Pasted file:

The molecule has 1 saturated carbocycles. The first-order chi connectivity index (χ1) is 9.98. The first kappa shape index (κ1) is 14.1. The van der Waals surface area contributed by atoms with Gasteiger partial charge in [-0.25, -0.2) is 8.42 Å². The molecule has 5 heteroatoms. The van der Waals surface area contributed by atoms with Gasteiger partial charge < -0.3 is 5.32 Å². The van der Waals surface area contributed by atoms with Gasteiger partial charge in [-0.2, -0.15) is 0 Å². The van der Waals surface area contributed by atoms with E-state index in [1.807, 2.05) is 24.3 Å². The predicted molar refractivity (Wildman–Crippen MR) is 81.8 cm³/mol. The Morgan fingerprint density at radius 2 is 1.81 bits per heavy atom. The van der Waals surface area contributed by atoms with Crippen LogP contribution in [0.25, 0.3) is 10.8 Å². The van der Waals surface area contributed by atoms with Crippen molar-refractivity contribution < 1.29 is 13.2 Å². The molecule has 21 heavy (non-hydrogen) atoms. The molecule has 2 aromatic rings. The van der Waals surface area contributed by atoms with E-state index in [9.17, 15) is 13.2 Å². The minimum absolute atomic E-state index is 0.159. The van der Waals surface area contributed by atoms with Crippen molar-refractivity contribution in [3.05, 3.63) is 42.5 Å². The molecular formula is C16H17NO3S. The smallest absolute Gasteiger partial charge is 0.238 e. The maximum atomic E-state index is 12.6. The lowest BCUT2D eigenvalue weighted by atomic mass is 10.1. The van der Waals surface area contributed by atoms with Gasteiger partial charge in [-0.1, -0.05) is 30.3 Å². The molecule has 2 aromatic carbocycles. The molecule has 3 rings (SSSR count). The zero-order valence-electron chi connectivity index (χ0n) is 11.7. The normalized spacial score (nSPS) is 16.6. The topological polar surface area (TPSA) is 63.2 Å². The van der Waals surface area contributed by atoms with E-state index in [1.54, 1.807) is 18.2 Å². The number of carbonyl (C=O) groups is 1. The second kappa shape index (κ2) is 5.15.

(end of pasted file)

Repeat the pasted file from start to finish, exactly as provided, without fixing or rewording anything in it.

The molecule has 1 saturated carbocycles. The first-order chi connectivity index (χ1) is 9.98. The first kappa shape index (κ1) is 14.1. The van der Waals surface area contributed by atoms with Gasteiger partial charge in [-0.25, -0.2) is 8.42 Å². The molecule has 5 heteroatoms. The van der Waals surface area contributed by atoms with Gasteiger partial charge < -0.3 is 5.32 Å². The van der Waals surface area contributed by atoms with Gasteiger partial charge in [-0.2, -0.15) is 0 Å². The van der Waals surface area contributed by atoms with E-state index in [1.807, 2.05) is 24.3 Å². The predicted molar refractivity (Wildman–Crippen MR) is 81.8 cm³/mol. The Morgan fingerprint density at radius 2 is 1.81 bits per heavy atom. The van der Waals surface area contributed by atoms with Crippen LogP contribution in [0.25, 0.3) is 10.8 Å². The van der Waals surface area contributed by atoms with Crippen molar-refractivity contribution < 1.29 is 13.2 Å². The molecule has 21 heavy (non-hydrogen) atoms. The molecule has 2 aromatic rings. The van der Waals surface area contributed by atoms with E-state index in [9.17, 15) is 13.2 Å². The minimum absolute atomic E-state index is 0.159. The van der Waals surface area contributed by atoms with Crippen molar-refractivity contribution in [3.05, 3.63) is 42.5 Å². The molecular formula is C16H17NO3S. The smallest absolute Gasteiger partial charge is 0.238 e. The maximum atomic E-state index is 12.6. The lowest BCUT2D eigenvalue weighted by atomic mass is 10.1. The van der Waals surface area contributed by atoms with Gasteiger partial charge in [-0.1, -0.05) is 30.3 Å². The molecule has 2 aromatic carbocycles. The molecule has 3 rings (SSSR count). The zero-order valence-electron chi connectivity index (χ0n) is 11.7. The normalized spacial score (nSPS) is 16.6. The topological polar surface area (TPSA) is 63.2 Å². The van der Waals surface area contributed by atoms with E-state index in [1.54, 1.807) is 18.2 Å². The number of carbonyl (C=O) groups is 1. The second kappa shape index (κ2) is 5.15.